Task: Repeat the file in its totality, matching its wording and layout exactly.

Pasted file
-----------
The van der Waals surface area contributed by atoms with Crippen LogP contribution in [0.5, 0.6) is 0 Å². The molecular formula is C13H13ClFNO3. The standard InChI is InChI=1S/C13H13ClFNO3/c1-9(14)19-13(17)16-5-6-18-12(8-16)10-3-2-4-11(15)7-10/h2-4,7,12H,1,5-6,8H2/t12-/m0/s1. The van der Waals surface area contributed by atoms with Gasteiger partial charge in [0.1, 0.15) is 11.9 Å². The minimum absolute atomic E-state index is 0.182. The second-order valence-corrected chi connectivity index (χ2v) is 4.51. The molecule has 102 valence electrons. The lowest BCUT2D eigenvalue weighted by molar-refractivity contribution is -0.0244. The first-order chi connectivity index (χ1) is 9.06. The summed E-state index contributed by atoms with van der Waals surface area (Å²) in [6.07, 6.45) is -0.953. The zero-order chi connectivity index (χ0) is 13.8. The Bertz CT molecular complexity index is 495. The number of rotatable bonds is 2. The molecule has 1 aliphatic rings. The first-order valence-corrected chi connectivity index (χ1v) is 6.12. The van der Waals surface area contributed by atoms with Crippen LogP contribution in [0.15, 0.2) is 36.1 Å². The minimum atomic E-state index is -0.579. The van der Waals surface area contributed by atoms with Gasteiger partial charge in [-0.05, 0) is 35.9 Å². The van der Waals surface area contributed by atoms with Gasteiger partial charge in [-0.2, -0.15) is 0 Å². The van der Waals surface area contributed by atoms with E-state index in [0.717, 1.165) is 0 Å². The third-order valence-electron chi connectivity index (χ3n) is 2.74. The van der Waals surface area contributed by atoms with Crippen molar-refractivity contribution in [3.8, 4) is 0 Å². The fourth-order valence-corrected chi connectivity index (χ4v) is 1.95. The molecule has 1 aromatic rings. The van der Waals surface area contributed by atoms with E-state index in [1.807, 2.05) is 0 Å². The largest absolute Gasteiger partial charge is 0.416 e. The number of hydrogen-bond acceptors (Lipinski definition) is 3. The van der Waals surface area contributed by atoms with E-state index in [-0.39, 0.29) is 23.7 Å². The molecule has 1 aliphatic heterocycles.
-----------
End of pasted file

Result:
The van der Waals surface area contributed by atoms with Crippen LogP contribution in [0.5, 0.6) is 0 Å². The molecular formula is C13H13ClFNO3. The standard InChI is InChI=1S/C13H13ClFNO3/c1-9(14)19-13(17)16-5-6-18-12(8-16)10-3-2-4-11(15)7-10/h2-4,7,12H,1,5-6,8H2/t12-/m0/s1. The van der Waals surface area contributed by atoms with Gasteiger partial charge in [0.1, 0.15) is 11.9 Å². The minimum absolute atomic E-state index is 0.182. The second-order valence-corrected chi connectivity index (χ2v) is 4.51. The molecule has 102 valence electrons. The lowest BCUT2D eigenvalue weighted by molar-refractivity contribution is -0.0244. The first-order chi connectivity index (χ1) is 9.06. The summed E-state index contributed by atoms with van der Waals surface area (Å²) in [6.07, 6.45) is -0.953. The zero-order chi connectivity index (χ0) is 13.8. The Bertz CT molecular complexity index is 495. The number of rotatable bonds is 2. The molecule has 1 aliphatic rings. The first-order valence-corrected chi connectivity index (χ1v) is 6.12. The van der Waals surface area contributed by atoms with Crippen LogP contribution in [0.15, 0.2) is 36.1 Å². The minimum atomic E-state index is -0.579. The van der Waals surface area contributed by atoms with Gasteiger partial charge in [-0.05, 0) is 35.9 Å². The van der Waals surface area contributed by atoms with Gasteiger partial charge in [-0.2, -0.15) is 0 Å². The van der Waals surface area contributed by atoms with E-state index in [0.717, 1.165) is 0 Å². The third-order valence-electron chi connectivity index (χ3n) is 2.74. The van der Waals surface area contributed by atoms with Crippen molar-refractivity contribution in [3.8, 4) is 0 Å². The fourth-order valence-corrected chi connectivity index (χ4v) is 1.95. The molecule has 1 aromatic rings. The van der Waals surface area contributed by atoms with E-state index in [1.807, 2.05) is 0 Å². The largest absolute Gasteiger partial charge is 0.416 e. The number of hydrogen-bond acceptors (Lipinski definition) is 3. The van der Waals surface area contributed by atoms with E-state index in [-0.39, 0.29) is 23.7 Å². The molecule has 1 aliphatic heterocycles.